Figure 1: Electrocardiogram showing global ST segment depression with right ventricular strain (S1Q3T3) pattern

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Figure 2: (a and b) Computed tomography angiograms of chest showing major blockade of left pulmonary artery (small arrow) with the thrombi in situ

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Thromboembolic complications are not uncommon following major spine surgeries, predominantly after instrumentation or fixation of the cervical or thoracolumbar spine.[1],[2] The maximum incidence of PE is reported in anterior or combined thoracolumbar/lumbar procedures (4.2%).[3] Although deep vein thrombosis (DVT) has been studied extensively in the context of spinal surgery, symptomatic PE might have got less attention possibly because of its rare occurrence in clinical aspects. In this presented case, patient had low-risk scores for PE suspicion. Spine surgery patients are at additional risk for DVT/PTE because of prolonged periods of forced recumbency pre-operatively secondary to neurological deficit or pain and limited mobility after surgery; this results in stasis that plays a pivotal role in the development of venous thrombi.[2] Additional precipitating factors during spine surgery include lengthy operative times in complex surgeries, compression of the femoral venous system by certain frames during prone positioning for posterior approaches to the spine and manipulation of the great vessels during anterior and lateral approaches to the spine.[4] However, anterior approaches are associated with increased risk of PTE than posterior one.[4]

If not diagnosed and treated in an expeditious manner, a PTE can be a fatal condition. Therefore, we reiterate the importance of pre-operative screening and workup for at-risk patients of DVT or PTE. Furthermore, early thromboprophylaxis in post-operative period of high-risk patients and prompt intervention (anticoagulation) or extracorporeal membrane oxygenation are warranted in confirmed and resistant cases of PTE.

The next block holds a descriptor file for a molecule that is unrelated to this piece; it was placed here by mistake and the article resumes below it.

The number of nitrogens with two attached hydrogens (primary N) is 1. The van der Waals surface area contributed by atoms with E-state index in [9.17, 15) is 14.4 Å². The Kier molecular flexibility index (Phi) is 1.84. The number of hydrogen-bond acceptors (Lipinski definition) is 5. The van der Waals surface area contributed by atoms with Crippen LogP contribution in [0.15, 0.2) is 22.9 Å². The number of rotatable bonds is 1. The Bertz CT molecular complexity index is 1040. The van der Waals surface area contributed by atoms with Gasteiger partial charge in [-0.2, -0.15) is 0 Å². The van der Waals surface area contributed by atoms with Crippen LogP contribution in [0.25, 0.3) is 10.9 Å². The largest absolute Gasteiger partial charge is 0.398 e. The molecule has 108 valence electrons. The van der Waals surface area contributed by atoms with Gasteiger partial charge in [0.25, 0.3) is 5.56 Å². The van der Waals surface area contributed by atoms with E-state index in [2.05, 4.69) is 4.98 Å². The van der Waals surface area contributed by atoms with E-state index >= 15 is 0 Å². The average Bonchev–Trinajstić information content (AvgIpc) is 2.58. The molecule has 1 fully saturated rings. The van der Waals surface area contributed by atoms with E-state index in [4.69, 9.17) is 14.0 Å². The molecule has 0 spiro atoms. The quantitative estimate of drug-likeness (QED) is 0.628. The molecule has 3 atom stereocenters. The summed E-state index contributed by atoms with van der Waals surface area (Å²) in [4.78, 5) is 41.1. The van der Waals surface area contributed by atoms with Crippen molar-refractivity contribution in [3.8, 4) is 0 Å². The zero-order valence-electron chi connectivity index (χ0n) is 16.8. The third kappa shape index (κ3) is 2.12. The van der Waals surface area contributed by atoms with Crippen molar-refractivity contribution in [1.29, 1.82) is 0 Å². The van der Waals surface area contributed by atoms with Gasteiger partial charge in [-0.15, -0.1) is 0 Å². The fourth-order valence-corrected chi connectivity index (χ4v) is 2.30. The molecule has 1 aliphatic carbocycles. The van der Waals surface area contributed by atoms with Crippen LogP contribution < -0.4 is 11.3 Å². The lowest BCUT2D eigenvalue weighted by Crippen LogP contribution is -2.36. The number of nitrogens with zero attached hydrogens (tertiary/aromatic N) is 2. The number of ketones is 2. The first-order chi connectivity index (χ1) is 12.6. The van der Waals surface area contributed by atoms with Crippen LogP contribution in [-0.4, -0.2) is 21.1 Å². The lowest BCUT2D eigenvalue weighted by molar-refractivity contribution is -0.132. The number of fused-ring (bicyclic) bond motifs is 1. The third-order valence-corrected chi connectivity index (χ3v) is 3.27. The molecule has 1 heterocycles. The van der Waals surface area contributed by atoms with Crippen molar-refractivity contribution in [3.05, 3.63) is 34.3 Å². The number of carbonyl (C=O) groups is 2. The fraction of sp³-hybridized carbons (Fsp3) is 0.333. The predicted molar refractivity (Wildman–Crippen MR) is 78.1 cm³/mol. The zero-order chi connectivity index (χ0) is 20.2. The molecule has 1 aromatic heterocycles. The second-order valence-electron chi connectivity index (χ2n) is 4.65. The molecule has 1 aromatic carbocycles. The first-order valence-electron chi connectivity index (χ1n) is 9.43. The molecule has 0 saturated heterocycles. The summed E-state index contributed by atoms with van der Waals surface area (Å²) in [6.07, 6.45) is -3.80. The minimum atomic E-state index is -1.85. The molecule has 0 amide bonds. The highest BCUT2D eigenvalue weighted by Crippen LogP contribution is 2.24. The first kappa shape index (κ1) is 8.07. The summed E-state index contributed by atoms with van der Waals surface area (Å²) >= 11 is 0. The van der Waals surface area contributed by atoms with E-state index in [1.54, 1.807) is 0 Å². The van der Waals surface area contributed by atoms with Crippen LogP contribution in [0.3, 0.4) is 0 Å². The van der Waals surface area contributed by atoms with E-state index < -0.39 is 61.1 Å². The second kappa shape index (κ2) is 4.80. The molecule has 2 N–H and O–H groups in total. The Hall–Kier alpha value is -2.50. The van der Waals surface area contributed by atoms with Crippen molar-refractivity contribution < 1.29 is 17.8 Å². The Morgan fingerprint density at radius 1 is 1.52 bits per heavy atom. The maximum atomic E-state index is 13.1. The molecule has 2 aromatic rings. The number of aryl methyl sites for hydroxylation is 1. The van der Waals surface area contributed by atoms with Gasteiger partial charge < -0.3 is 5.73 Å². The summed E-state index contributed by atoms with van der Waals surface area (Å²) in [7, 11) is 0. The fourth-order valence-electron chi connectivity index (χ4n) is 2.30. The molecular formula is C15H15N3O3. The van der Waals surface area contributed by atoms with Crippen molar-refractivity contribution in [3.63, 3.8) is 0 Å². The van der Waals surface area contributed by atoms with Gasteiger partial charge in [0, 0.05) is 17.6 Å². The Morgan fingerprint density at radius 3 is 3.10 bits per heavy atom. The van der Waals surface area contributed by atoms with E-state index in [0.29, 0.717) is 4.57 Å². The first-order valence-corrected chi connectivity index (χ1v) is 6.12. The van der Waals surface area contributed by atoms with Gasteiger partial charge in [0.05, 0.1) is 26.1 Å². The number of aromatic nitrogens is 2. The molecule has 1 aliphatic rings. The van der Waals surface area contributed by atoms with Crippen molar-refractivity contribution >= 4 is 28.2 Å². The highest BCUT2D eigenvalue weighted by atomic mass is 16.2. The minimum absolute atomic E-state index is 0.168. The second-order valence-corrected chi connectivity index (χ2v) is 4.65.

Financial support and sponsorship

Nil.

Conflicts of interest

There are no conflicts of interest.



 
   References Top

1.
Oda T, Fuji T, Kato Y, Fujita S, Kanemitsu N. Deep venous thrombosis after posterior spinal surgery. Spine (Phila Pa 1976) 2000;25:2962-7.  Back to cited text no. 1
    
2.
Assina R, Heary RF. Medical complications. In: Patel VV, Patel A, Harrop JS, Burger E, editors. Spine Surgery Basics. Ch. 42. Berlin, Heidelberg, Germany: Springer-Verlag Publishing Co.; 2014. p. 541-66.  Back to cited text no. 2
    
3.
Schizas C, Neumayer F, Kosmopoulos V. Incidence and management of pulmonary embolism following spinal surgery occurring while under chemical thromboprophylaxis. Eur Spine J 2008;17:970-4.  Back to cited text no. 3
    
4.
Dearborn JT, Hu SS, Tribus CB, Bradford DS. Thromboembolic complications after major thoracolumbar spine surgery. Spine (Phila Pa 1976) 1999;24:1471-6.  Back to cited text no. 4
    


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  [Figure 1], [Figure 2]